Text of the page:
The original thinking for ARPANET did not include BGP. I believe that the alternative routing strategies were provided by static routing with routes preferences and hopcounts providing alternate pathing.

For some history, look up RIP, which was deployed sometime around 1969.

But RIP would never cope in today's massively complicated Internet. Since class-based routing broke down to allow re-use of the previously reserved network ranges that have been freed up to keep IP4 going, the routing tables that the core routers have to know are HUGE.

But considering how BGP hijacking has been known about for a long time, I'm surprised that it has taken this long for a key based trust system to be introduced.

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Can your rival fix it as fast? turns out to be ten-million-dollar question for plucky support guy

Peter Gathercole
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Many years ago..

I went for an interview at Seqoia (they made large for the time UNIX systems), and was presented a test.

"There is a problem in the printing system that causes lpd to crash and corrupt the print queue. See if you can spot where the problem is likely to be be" they said., before leaving me at the console of one of their test systems, with the root password.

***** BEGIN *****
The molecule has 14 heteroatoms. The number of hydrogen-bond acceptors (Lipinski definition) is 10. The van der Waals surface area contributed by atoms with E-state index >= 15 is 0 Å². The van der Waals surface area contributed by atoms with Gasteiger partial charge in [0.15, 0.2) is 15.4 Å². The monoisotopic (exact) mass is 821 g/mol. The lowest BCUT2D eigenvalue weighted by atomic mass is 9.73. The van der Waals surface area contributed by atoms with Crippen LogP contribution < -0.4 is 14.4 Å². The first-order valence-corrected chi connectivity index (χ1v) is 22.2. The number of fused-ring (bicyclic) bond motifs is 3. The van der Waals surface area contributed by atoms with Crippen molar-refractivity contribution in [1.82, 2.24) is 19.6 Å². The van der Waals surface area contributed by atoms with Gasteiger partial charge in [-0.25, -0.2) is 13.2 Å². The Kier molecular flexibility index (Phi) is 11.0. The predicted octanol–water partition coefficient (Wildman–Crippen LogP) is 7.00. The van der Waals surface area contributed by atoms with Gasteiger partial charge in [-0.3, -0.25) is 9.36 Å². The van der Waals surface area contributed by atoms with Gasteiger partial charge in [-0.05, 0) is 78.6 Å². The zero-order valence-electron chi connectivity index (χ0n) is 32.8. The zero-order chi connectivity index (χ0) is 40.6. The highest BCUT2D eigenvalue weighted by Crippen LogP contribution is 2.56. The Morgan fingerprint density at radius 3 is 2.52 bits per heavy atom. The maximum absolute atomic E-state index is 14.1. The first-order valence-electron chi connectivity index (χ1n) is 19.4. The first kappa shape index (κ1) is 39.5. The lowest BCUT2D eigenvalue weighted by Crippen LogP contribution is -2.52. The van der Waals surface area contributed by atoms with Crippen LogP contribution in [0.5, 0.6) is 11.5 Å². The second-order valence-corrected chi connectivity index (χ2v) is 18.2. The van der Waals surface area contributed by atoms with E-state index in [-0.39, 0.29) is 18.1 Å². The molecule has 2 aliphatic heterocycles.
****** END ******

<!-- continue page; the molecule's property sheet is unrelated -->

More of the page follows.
I found the problem in about 10 minutes. I then proceeded to spend the time until they checked back to come up with a patch, work out how their compilation system worked, and compiled it ready for deployment.

I did all of this, and what I would do to test it, and ended up twiddling my thumbs for some time until they decided to check back with me.

From their reaction, I don't think that they expected me to even find it, but I knew my way around both the System V and BSD UNIX source tree quite well. They made great noises about how I would fit into their support team, and how it would be really good if I could join them, and the local Managing Director wanted a chat with me, before admitting that they could not even match the package I was getting where I was working at the time (even though the job agent knew exactly what I would need).